Using state of the art technology, scientists made the discovery while analysing a 125-million-year-old dinosaur fossil.
According to palaeontologists at The Chinese University of Hong Kong (CUHK) it’s the oldest ‘belly button’ ever found in a reptile or mammal.
Uncovered in China over 20 years ago, the fossil belongs to a dinosaur species known as Psittacosaurus which researchers describe as a “two-legged plant eater” that’s about two metres long from the Cretaceous period (145 – 66 million years ago).
It’s relatively close in species to a Triceratops.
Assistant Professor of CUHK’s School of Life Sciences Dr Michael Pittman used a technique called Laser Stimulated Fluorescence (LSF) to identify the oldest ‘belly button’ in history.
“Using LSF imaging, we identified distinctive scales that surrounded a long umbilical scar in the Psittacosaurus specimen, similar to certain living lizards and crocodiles.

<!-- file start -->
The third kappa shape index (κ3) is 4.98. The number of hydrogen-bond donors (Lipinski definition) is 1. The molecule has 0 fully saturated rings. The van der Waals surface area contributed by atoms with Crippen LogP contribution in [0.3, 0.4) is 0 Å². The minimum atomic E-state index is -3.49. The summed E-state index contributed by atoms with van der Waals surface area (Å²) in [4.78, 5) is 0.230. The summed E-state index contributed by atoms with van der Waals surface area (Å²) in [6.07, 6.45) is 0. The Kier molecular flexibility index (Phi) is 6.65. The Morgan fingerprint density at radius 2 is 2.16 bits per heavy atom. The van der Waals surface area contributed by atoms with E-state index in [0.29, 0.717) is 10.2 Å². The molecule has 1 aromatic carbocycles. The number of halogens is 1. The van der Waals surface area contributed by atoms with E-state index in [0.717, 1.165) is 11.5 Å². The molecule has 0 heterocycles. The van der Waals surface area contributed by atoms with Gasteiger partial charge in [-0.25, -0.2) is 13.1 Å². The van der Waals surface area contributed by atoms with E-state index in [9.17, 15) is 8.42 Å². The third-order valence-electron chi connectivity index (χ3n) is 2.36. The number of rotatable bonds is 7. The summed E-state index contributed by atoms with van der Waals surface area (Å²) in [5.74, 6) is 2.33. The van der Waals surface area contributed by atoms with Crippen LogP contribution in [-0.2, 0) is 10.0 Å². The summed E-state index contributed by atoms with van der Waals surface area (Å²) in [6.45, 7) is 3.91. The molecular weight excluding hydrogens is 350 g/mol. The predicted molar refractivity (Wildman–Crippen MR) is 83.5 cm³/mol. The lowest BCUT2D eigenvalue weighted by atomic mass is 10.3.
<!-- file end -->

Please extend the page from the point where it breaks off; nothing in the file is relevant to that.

“We call this kind of scar a belly button, and it is smaller in humans. This specimen is the first dinosaur fossil to preserve a belly button, which is due to its exceptional state of preservation”.
An interesting note made by researchers was that dinosaurs laid eggs, rather than giving birth and therefore didn’t have an umbilical cord. The opening (belly button) was actually where the yolk sac was attached and sealed up after the egg hatched.
Aussie researcher from University of New England Dr Phil R Bell commented on the importance of the fossil.
“This Psittacosaurus specimen is probably the most important fossil we have for studying dinosaur skin. But it continues to yield surprises that we can bring to life with new technology like laser imaging.”
For eager dinosaur enthusiasts you can find the dinosaur and ‘belly button’ on display at the Senckenberg Museum in Frankfurt, Germany.